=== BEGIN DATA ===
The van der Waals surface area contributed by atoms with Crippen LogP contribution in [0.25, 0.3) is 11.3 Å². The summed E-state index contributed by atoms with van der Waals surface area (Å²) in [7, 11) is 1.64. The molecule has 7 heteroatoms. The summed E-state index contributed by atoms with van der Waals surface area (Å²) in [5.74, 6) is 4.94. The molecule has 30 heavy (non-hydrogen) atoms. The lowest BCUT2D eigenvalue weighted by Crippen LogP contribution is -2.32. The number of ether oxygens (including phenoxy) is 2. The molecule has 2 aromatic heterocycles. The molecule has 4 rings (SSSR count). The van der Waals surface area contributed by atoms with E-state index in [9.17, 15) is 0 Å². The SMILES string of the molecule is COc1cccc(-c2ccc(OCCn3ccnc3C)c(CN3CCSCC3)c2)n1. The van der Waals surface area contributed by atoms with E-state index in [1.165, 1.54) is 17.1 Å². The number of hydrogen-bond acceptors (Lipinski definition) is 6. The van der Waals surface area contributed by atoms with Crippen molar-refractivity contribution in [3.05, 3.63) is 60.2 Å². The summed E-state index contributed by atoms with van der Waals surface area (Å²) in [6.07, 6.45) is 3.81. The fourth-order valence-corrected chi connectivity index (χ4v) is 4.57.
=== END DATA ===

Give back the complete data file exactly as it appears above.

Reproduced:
The van der Waals surface area contributed by atoms with Crippen LogP contribution in [0.25, 0.3) is 11.3 Å². The summed E-state index contributed by atoms with van der Waals surface area (Å²) in [7, 11) is 1.64. The molecule has 7 heteroatoms. The summed E-state index contributed by atoms with van der Waals surface area (Å²) in [5.74, 6) is 4.94. The molecule has 30 heavy (non-hydrogen) atoms. The lowest BCUT2D eigenvalue weighted by Crippen LogP contribution is -2.32. The number of ether oxygens (including phenoxy) is 2. The molecule has 2 aromatic heterocycles. The molecule has 4 rings (SSSR count). The van der Waals surface area contributed by atoms with E-state index in [9.17, 15) is 0 Å². The SMILES string of the molecule is COc1cccc(-c2ccc(OCCn3ccnc3C)c(CN3CCSCC3)c2)n1. The van der Waals surface area contributed by atoms with E-state index in [1.165, 1.54) is 17.1 Å². The number of hydrogen-bond acceptors (Lipinski definition) is 6. The van der Waals surface area contributed by atoms with Crippen molar-refractivity contribution in [3.05, 3.63) is 60.2 Å². The summed E-state index contributed by atoms with van der Waals surface area (Å²) in [6.07, 6.45) is 3.81. The fourth-order valence-corrected chi connectivity index (χ4v) is 4.57.